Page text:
The dream of many workers is already offered to dozens of employees.

It seems hardly believable. A dream that many workers dare not hope for as it seems improbable, even impossible. And yet, some companies offer it, praise it and highlight it in their job offers. “Unlimited vacation”, “Unlimited paid leave”: two formulations that are enough to make your eyes widen when you read them during a job search. But in France, many employees have moved from fantasy to reality.

If the Labor Code provides for a minimum of five weeks of paid leave per year, nothing prevents companies from going beyond. Very often, this is the result of negotiations between management and staff. But, sometimes, it is the company itself which chooses to go further than what the law provides. Until going to the opposite extreme.

At least five companies present in France are in this situation and allow their employees to go on vacation as long as they want. The stated objective: “to escape from presenteeism” and recognize that “we all experience moments when we are less motivated (parenthood, personal difficulties, etc.)”, as explained by Nicolas Perroud, founder of Anikop, who practices unlimited leave.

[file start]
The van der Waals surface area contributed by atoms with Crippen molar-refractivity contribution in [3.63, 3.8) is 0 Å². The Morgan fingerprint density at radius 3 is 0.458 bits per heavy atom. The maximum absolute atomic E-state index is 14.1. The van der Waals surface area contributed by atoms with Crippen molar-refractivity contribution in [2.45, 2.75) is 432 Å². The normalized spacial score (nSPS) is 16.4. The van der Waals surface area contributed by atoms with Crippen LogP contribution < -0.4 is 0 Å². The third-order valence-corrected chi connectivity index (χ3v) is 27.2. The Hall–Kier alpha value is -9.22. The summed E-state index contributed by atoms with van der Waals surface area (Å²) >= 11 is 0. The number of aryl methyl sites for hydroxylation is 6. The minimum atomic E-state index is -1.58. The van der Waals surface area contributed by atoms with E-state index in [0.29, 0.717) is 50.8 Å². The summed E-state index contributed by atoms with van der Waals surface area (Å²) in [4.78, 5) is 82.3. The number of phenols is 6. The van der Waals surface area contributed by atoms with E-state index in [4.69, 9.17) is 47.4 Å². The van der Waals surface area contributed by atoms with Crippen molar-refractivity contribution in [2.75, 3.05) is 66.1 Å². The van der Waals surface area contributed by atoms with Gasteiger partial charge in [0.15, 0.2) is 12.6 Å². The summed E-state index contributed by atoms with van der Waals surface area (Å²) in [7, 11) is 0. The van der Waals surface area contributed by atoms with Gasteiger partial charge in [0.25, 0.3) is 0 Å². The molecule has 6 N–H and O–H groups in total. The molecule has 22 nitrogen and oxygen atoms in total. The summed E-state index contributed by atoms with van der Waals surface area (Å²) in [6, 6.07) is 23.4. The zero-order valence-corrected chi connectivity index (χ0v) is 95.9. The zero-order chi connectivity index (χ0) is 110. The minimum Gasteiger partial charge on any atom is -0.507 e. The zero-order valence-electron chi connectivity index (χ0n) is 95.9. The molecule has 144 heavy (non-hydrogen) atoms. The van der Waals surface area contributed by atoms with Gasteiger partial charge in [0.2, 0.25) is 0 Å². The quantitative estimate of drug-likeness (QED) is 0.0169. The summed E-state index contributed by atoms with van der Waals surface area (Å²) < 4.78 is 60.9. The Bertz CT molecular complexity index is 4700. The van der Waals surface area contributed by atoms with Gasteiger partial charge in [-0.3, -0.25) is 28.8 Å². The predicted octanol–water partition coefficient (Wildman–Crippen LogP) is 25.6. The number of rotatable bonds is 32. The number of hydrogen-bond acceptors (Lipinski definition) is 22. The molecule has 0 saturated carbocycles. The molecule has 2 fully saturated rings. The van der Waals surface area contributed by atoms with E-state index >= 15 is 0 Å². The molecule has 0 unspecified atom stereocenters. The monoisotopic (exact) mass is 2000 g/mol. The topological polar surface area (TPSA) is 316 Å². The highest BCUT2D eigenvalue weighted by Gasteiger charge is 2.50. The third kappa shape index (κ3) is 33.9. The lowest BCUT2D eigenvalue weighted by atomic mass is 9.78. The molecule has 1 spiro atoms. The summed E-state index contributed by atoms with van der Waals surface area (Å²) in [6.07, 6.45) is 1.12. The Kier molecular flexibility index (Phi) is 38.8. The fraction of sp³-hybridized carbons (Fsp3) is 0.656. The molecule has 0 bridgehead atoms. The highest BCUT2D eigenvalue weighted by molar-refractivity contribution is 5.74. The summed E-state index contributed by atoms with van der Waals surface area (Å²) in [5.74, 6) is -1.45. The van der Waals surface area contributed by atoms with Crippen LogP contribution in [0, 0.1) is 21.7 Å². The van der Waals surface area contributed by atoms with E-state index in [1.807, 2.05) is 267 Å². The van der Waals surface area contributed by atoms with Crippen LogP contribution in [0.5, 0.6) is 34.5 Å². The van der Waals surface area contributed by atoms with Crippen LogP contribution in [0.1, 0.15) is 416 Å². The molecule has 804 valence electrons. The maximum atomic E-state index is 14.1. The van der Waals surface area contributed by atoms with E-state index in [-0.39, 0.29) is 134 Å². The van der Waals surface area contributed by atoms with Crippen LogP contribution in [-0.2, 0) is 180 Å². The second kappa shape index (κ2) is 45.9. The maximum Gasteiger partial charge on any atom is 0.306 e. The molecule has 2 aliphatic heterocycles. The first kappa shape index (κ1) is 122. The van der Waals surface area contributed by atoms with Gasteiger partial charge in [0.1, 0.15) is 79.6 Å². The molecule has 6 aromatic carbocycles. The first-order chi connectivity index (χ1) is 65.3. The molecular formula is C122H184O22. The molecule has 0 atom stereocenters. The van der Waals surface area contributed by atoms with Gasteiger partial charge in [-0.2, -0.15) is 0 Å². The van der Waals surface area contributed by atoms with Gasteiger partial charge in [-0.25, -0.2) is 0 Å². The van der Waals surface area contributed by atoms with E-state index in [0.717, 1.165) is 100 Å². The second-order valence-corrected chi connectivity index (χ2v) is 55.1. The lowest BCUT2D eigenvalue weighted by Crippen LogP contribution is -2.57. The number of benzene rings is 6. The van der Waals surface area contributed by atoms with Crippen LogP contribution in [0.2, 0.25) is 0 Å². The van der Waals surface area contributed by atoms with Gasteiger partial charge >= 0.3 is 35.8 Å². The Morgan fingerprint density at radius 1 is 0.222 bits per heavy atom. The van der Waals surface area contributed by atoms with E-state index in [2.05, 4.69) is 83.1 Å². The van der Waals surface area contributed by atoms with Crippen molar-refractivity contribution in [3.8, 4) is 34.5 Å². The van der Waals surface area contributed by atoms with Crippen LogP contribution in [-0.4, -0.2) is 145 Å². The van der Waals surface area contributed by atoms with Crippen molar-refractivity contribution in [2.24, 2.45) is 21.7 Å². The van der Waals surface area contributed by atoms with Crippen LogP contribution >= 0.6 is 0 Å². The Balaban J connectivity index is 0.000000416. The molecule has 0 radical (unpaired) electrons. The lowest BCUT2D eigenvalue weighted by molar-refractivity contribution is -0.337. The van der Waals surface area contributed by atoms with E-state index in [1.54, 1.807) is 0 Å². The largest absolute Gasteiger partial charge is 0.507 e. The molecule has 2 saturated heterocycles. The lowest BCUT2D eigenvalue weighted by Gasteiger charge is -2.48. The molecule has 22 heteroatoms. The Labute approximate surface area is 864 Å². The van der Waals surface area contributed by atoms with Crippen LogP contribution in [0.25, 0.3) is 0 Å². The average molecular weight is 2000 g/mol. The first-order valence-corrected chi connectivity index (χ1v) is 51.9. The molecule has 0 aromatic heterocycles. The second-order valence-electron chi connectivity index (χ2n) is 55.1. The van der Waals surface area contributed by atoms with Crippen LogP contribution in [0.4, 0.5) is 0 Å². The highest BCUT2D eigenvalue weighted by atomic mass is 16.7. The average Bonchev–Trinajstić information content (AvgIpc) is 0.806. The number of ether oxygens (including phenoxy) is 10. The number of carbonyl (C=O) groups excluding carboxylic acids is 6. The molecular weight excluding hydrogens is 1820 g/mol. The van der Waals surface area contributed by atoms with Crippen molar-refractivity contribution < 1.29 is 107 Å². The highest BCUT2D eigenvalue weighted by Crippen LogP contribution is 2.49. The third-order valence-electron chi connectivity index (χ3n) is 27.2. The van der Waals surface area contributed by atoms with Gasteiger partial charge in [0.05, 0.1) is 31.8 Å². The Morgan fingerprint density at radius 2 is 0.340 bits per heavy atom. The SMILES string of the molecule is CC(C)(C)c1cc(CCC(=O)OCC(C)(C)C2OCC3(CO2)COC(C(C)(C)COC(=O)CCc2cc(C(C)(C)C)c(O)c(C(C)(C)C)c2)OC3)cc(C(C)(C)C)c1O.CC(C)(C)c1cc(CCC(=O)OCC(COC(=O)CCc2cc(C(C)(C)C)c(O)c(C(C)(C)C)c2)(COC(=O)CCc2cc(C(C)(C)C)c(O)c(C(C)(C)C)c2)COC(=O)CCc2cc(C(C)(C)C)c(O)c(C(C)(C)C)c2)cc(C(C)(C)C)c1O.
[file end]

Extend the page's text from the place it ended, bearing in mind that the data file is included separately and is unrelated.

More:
“With us, today, employees no longer ask themselves the question of leave. If they need it, they take it,” he defended in an interview on Welcome to the jungle. Same story with Indeed, Popchef, Luko and OpenClassRoom, companies which have also implemented unlimited leave for several years and which openly display it in their current job offers.

Looking back, they all made the same observation: productivity increased. “The working week is more serene, we are more relaxed”, underlined, in 2020, Charles Chantala, commercial director at Indeed France, to Le Figaro. Provisions which allow free rein to the organization of workers, depending on its missions at the time.

However, in all the companies that have put them in place, vacations cannot be arranged randomly: all are subject to validation by managers, particularly with regard to the additional workload that a departure from the company would entail. an employee. Furthermore, you sometimes have to have a little seniority in the company (one or two years) to benefit from this right.

Feedback from companies that have implemented this system shows that on average, workers take around ten additional days of vacation per year, in addition to the mandatory five weeks. However, some companies abandoned the idea because, after implementing it, the workload transferred to colleagues was too great, which also harmed team cohesion.